From the perspective of an AI hobbyist who believes the "Turing Effect" is the answer to those calling for a new Turing Test: #AI #Psychology #Philosophy #Turing

I can understand the frustration of those who feel that the Turing Test has lost its significance as a benchmark for true machine intelligence. With the advent of large language models (LLMs) like GPT4, passing the Turing Test has become a routine occurrence, almost an expected outcome rather than a groundbreaking achievement.

However, I believe that the concept of the “Turing Effect,” as proposed in my previous article, offers a compelling perspective on this issue. Instead of dismissing the Turing Test altogether, we should recognize its evolution from a milestone to a baseline – a natural consequence of the sophisticated algorithms that drive today’s conversational AI.

As an AI hobbyist, I find this transition fascinating. It’s a testament to the remarkable progress we’ve made in the field of natural language processing and artificial intelligence. The fact that machines can converse so seamlessly that they routinely pass the Turing Test is a significant achievement in itself, even if it doesn’t necessarily equate to true intelligence or understanding.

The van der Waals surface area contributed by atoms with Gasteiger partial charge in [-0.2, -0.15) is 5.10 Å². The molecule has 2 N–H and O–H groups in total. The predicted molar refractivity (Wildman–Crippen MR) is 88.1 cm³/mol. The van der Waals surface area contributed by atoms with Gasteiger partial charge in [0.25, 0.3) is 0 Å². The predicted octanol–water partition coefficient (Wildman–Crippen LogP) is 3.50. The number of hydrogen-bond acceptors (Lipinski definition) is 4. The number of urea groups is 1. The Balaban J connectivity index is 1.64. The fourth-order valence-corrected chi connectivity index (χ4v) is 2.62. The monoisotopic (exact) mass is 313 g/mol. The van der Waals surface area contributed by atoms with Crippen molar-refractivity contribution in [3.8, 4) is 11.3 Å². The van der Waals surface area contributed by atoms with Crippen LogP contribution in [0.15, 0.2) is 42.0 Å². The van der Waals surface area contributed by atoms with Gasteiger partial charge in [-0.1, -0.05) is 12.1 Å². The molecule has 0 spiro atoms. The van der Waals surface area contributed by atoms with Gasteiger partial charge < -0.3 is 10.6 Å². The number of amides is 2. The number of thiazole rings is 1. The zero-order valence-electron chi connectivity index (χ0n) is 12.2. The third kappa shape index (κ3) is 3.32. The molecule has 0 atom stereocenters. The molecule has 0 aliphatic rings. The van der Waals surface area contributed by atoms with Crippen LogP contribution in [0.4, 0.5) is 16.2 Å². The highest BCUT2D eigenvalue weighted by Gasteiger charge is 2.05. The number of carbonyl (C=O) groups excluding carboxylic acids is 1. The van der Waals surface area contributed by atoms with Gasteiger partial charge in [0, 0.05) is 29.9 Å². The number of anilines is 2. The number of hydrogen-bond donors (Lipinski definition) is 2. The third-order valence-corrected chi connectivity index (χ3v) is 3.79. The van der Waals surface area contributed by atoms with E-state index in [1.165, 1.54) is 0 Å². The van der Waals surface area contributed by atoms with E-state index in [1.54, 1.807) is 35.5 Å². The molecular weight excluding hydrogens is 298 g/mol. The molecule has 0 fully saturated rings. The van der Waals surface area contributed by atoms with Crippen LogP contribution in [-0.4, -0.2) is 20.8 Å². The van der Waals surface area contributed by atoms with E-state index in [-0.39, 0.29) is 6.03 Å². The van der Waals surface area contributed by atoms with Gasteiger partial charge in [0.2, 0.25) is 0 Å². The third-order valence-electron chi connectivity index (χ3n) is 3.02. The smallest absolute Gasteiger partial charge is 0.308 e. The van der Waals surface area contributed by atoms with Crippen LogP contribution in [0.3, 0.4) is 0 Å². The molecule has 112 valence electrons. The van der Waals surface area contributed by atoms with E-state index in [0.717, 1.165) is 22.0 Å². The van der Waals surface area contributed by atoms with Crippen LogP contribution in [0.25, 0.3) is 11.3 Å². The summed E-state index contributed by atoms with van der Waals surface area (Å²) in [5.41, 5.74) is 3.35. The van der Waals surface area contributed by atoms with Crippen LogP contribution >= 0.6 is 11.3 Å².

However, I am convinced that we need to reevaluate our benchmarks and develop new frameworks for assessing AI’s capabilities. The Turing Test, while groundbreaking in its time, has become too narrow in its focus on linguistic indistinguishability. We need to explore benchmarks that capture AI’s capacity for understanding, ethical reasoning, and genuine problem-solving abilities.

The call for public discourse and education on the Turing Effect resonates with me. As an AI hobbyist, I believe it’s crucial to bridge the gap between technical explanations and accessible narratives, ensuring that discussions about AI are inclusive and comprehensible to a broader audience. This will foster a more informed understanding of what AI can and cannot do, and help manage expectations accordingly. Collaboration across disciplines is essential. By fostering dialogues between technologists, philosophers, psychologists, ethicists, and other stakeholders, we can gain a more nuanced understanding of AI’s role in society and guide its development in a direction that respects and enhances human dignity and well-being.

While the Turing Effect may not be the ultimate solution, it offers a valuable perspective on the evolving nature of AI and the need to adapt our evaluation criteria accordingly. As an AI hobbyist, I find this paradigm shift both exciting and challenging, and I look forward to contributing to the ongoing discourse and exploration of new frontiers in artificial intelligence.

The Blind AI
Charli Jo @Lottie